While searching online reports of the subject of my last post, I noted the following comment from a skeptical reader in the comments section:
That's quite the racket God has going for him. All the praise and none of the blame.
I had to wonder if that commentor is aware of the long history of believers in God asking an anguished, "Why, God?" The Jewish and Christian scriptures are full of such examples.
From time immemorial there has been a tension between God's providence and human freedom. The original answer, I suppose, was that the gods are as capricious as humans.
If the view is entertained that humans are in a sense co-creators with God because of human freedom, perhaps some of the sting of the intellectual problem of evil and suffering is soothed. At least it would mean that God isn't just dishing out goods and evils according to some highly detailed "master plan."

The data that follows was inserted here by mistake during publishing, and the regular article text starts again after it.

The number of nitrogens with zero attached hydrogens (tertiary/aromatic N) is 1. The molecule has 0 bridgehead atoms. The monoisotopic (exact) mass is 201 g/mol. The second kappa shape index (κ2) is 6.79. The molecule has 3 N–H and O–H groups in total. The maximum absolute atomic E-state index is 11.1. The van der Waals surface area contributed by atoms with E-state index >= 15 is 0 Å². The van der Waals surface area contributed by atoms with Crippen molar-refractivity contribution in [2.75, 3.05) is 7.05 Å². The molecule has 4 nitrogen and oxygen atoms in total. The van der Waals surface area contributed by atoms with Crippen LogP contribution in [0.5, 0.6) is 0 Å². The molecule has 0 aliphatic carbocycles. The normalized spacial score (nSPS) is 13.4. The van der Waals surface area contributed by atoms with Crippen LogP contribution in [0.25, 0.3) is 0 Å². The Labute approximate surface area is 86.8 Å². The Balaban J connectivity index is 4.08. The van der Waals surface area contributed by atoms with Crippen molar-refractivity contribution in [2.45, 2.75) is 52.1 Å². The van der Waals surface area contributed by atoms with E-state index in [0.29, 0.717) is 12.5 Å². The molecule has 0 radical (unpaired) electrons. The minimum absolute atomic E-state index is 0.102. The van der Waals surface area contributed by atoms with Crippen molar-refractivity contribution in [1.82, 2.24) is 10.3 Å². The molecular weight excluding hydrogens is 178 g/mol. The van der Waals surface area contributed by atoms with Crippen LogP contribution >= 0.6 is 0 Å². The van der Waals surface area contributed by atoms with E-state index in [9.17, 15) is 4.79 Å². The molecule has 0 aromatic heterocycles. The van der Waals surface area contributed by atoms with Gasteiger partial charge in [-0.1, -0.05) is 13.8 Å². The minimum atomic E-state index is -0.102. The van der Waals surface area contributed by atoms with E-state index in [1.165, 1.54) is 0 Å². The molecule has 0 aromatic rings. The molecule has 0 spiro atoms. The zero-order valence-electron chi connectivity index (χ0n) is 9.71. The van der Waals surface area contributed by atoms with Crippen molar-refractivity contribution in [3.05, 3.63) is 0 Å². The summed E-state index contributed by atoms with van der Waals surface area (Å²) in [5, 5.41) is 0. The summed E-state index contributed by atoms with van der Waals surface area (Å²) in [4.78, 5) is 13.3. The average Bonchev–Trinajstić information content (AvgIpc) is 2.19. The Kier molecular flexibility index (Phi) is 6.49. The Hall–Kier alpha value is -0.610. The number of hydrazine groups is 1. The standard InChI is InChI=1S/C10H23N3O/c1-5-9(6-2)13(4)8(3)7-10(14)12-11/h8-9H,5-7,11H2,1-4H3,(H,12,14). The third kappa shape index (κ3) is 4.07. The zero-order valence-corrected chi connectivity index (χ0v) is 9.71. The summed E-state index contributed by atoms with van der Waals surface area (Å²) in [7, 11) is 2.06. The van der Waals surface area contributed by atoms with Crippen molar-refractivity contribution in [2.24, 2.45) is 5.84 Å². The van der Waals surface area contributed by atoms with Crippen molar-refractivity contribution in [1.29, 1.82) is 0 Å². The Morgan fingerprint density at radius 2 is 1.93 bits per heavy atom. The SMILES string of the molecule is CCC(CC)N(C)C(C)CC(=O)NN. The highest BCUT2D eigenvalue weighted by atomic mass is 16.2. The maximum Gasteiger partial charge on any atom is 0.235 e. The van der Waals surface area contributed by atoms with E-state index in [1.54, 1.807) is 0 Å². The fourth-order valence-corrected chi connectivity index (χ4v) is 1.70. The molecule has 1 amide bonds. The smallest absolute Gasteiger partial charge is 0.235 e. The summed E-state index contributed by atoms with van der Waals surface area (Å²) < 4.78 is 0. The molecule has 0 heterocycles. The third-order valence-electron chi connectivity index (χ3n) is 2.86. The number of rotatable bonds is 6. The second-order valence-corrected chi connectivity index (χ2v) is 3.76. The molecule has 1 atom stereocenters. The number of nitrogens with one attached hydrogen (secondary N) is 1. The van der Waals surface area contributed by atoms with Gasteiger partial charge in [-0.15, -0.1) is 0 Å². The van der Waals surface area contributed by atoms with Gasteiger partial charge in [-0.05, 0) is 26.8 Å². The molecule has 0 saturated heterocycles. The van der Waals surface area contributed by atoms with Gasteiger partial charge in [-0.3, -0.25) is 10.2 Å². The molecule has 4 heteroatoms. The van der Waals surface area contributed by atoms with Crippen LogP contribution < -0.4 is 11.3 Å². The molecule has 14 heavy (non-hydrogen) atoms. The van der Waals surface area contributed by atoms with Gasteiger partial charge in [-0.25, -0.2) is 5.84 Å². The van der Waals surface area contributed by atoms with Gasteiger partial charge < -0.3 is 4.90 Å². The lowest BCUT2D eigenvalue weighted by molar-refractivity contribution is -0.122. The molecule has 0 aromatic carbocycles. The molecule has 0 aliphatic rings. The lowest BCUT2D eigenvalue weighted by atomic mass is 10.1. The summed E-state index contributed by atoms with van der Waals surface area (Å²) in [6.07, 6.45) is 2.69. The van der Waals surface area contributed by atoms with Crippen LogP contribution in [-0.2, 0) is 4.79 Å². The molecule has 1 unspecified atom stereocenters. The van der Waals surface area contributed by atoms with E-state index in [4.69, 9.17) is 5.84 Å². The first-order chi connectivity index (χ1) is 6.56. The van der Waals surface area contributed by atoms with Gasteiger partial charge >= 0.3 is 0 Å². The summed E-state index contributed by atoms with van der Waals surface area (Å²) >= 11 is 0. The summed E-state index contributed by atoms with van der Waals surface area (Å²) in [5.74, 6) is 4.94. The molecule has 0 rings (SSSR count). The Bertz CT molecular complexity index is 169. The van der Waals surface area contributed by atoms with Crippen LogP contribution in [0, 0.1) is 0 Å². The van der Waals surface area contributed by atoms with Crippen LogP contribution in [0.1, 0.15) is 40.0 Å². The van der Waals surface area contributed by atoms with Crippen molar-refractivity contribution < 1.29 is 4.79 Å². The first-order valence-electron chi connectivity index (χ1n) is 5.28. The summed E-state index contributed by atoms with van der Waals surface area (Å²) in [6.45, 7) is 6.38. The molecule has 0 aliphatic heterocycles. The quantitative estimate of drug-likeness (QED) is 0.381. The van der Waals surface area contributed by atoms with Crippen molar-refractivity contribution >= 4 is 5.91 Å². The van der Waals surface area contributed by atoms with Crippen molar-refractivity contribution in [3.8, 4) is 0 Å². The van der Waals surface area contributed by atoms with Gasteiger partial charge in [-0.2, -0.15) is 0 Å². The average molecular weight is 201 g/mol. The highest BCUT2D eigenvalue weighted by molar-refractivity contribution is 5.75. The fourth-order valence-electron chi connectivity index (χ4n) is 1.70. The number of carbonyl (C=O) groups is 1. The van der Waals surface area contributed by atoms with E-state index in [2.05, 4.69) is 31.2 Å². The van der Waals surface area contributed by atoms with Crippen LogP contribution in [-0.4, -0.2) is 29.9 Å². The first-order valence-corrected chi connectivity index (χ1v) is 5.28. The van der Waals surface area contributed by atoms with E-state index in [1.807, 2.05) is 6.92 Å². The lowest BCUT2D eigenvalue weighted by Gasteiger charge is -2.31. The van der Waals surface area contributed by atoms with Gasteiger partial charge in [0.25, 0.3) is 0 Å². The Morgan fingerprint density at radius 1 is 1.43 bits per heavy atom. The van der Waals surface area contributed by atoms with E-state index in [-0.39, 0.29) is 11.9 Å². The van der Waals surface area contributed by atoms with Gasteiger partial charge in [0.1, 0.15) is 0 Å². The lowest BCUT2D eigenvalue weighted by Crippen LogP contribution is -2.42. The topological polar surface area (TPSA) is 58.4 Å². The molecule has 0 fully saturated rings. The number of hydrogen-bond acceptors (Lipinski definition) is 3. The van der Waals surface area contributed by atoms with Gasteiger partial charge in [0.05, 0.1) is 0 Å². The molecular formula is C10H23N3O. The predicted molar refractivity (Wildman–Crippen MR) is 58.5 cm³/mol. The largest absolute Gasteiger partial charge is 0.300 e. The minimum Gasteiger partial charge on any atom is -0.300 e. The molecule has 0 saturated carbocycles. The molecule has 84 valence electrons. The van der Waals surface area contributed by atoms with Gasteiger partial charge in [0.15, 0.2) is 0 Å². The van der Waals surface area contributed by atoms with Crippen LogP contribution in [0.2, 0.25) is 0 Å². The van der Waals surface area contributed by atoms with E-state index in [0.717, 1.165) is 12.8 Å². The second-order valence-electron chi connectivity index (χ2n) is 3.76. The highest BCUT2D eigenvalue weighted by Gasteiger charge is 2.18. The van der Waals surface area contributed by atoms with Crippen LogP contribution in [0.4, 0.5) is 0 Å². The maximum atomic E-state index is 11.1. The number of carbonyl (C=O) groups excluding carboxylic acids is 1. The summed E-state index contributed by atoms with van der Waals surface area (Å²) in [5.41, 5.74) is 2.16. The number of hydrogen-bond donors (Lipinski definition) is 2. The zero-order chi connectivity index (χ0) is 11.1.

Does that get God "off the hook" and relieve him of blame?
I suppose it is better to ask whether God should or should not have created a world with freedom of the will in the first place. Was it better to create or not create? Which brings to my mind a further question: Can the finite mind presume to answer that question?
My thinking along these lines is very much skeletal. My confession: The problem of evil and suffering has always been a problem and stumbling block for me.
My personal understanding of the Logos behind the Comos is still evolving and developing.
To proclaim God as mysterious is not a cop-out. It is an admission of finite ignorance.
Perhaps no greater damage has been done to the cause of theology than that of humans speaking authoritatively about that which they so poorly understand.